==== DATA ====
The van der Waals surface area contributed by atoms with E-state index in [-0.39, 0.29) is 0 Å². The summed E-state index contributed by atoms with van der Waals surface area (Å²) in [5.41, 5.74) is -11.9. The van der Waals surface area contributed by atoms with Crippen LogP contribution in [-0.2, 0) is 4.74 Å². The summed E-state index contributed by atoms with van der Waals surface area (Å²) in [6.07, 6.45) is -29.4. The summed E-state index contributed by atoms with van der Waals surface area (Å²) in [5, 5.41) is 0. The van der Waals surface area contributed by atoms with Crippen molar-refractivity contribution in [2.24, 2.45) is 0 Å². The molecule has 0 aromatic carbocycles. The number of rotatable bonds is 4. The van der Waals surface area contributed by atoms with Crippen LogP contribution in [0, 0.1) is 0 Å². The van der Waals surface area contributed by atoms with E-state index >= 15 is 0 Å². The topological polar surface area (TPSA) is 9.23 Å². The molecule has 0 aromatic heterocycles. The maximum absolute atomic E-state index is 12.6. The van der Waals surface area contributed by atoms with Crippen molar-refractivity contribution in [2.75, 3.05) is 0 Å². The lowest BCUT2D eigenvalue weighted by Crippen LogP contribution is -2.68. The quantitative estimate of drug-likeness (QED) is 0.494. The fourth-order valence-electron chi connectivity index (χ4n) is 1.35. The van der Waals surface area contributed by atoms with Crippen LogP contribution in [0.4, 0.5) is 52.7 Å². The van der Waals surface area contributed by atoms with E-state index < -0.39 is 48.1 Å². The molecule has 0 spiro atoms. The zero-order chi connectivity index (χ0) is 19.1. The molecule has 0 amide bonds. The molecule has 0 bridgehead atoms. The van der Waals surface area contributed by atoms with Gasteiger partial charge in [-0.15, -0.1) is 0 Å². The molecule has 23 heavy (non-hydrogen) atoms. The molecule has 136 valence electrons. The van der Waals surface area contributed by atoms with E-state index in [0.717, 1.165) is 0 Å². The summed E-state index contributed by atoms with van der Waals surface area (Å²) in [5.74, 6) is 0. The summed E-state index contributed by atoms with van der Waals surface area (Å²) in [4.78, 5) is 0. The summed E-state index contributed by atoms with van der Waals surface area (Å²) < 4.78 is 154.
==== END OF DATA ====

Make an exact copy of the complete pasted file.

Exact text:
The van der Waals surface area contributed by atoms with E-state index in [-0.39, 0.29) is 0 Å². The summed E-state index contributed by atoms with van der Waals surface area (Å²) in [5.41, 5.74) is -11.9. The van der Waals surface area contributed by atoms with Crippen LogP contribution in [-0.2, 0) is 4.74 Å². The summed E-state index contributed by atoms with van der Waals surface area (Å²) in [6.07, 6.45) is -29.4. The summed E-state index contributed by atoms with van der Waals surface area (Å²) in [5, 5.41) is 0. The van der Waals surface area contributed by atoms with Crippen molar-refractivity contribution in [2.24, 2.45) is 0 Å². The molecule has 0 aromatic carbocycles. The number of rotatable bonds is 4. The van der Waals surface area contributed by atoms with Crippen LogP contribution in [0, 0.1) is 0 Å². The van der Waals surface area contributed by atoms with E-state index >= 15 is 0 Å². The topological polar surface area (TPSA) is 9.23 Å². The molecule has 0 aromatic heterocycles. The maximum absolute atomic E-state index is 12.6. The van der Waals surface area contributed by atoms with Crippen molar-refractivity contribution in [2.75, 3.05) is 0 Å². The lowest BCUT2D eigenvalue weighted by Crippen LogP contribution is -2.68. The quantitative estimate of drug-likeness (QED) is 0.494. The fourth-order valence-electron chi connectivity index (χ4n) is 1.35. The van der Waals surface area contributed by atoms with Crippen LogP contribution in [0.4, 0.5) is 52.7 Å². The van der Waals surface area contributed by atoms with E-state index < -0.39 is 48.1 Å². The molecule has 0 spiro atoms. The zero-order chi connectivity index (χ0) is 19.1. The molecule has 0 amide bonds. The molecule has 0 bridgehead atoms. The van der Waals surface area contributed by atoms with Gasteiger partial charge in [-0.15, -0.1) is 0 Å². The molecule has 23 heavy (non-hydrogen) atoms. The molecule has 136 valence electrons. The van der Waals surface area contributed by atoms with E-state index in [0.717, 1.165) is 0 Å². The summed E-state index contributed by atoms with van der Waals surface area (Å²) in [5.74, 6) is 0. The summed E-state index contributed by atoms with van der Waals surface area (Å²) in [4.78, 5) is 0. The summed E-state index contributed by atoms with van der Waals surface area (Å²) < 4.78 is 154.